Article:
Posted By: Erica
When I met Nazir and Amin they were doing much better – they had received assistance from ACAP (the US funded program that supports war victims) that allowed them to run their own family grocery businesses. Although they were satisfied with the assistance and their current situation, I could not help worrying about the effectiveness of such aid so many years after the initial incident. Nazir and Amin did not receive assistance until seven years after their family members died at Tora Bora. That’s because the program didn’t exist when they were first harmed. Now aid gets to families quickly, but back then, they were left with nothing for too long. So, even if it was the right thing to do, I wondered if all these years later the assistance was too little, too late?
I spoke to someone involved in writing the soon-to-be-published Afghanistan Social Protection Strategy (it’s a big, comprehensive plan to coordinate aid for the whole country and particularly the vulnerable populations like war victims) about what happens when families suffer such losses. Do things go back to normal for these families after a certain period of time, and if so for how long? On the contrary, he said, war victims and their families are consistently one of the most vulnerable sub-groups within the Afghan population. They are among the poorest, and most critically in need of medical and job assistance. This is as true for those who have suffered recent losses as for those who were victims of conflict years before.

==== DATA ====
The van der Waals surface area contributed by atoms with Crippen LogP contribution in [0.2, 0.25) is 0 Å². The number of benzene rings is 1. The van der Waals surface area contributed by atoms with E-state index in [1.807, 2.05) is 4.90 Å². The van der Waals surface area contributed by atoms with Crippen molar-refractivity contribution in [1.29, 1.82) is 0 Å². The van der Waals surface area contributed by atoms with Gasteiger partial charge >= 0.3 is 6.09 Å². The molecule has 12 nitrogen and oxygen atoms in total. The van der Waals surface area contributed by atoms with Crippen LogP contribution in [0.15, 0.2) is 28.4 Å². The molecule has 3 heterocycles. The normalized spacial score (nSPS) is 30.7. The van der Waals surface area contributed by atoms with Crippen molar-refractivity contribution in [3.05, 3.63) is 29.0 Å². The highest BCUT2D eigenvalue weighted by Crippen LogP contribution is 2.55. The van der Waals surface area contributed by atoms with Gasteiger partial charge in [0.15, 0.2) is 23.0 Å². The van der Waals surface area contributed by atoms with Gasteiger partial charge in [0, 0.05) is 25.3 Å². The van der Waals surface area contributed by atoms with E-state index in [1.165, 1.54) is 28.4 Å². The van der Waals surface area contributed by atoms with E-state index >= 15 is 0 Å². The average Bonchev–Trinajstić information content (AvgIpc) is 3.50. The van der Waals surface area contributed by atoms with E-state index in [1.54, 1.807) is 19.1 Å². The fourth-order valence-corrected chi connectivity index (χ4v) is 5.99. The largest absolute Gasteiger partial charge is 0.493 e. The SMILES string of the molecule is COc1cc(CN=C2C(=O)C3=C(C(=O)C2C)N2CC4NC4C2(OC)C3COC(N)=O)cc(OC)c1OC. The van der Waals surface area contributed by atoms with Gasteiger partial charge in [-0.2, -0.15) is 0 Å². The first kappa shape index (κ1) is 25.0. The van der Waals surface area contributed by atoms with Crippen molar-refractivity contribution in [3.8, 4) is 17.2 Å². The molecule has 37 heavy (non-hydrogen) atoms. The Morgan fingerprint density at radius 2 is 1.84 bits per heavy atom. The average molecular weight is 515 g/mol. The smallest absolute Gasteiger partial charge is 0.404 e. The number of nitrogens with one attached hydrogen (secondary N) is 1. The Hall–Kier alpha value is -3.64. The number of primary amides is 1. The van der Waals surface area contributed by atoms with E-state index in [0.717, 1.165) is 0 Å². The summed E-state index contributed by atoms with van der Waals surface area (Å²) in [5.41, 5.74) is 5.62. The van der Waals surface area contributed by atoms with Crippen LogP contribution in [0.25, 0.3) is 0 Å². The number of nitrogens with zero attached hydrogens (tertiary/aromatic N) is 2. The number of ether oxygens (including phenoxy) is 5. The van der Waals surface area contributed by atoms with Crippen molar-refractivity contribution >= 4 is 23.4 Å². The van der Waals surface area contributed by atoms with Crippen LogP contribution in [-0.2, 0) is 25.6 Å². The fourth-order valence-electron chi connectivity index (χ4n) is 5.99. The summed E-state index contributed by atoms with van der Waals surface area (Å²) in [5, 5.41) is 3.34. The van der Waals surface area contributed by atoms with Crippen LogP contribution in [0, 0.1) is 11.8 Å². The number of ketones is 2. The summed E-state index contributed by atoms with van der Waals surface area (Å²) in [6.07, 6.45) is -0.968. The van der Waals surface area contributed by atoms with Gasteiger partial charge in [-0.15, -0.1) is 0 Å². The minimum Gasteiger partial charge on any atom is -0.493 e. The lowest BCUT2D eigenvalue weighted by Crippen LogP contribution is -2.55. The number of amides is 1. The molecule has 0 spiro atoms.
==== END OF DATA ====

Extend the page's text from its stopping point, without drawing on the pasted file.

This got me thinking about families like Nazir and Amin’s. In an environment like Afghanistan, where resources are already scarce and social nets are slim to non-existent, incidents like these can throw a family into a cycle of poverty and dependency. Families may not have the means to pick themselves up if they lose a breadwinner, if they have to bear additional medical or funeral expenses, or if they suffer property damage they cannot afford to replace. Breadwinners like Nazir may find themselves with fewer financial resources and more family members to support. The situation is even worse when a head of the family is lost. In conservative societies in Afghanistan where women have few options for work, widows often have little alternative than to depend on the charity of already strapped family members.
When families’ lives are shattered by conflict, it becomes a long-term problem, not only for the families themselves but for their larger communities. And while immediate aid is critical, there is no expiration date on when these families need help.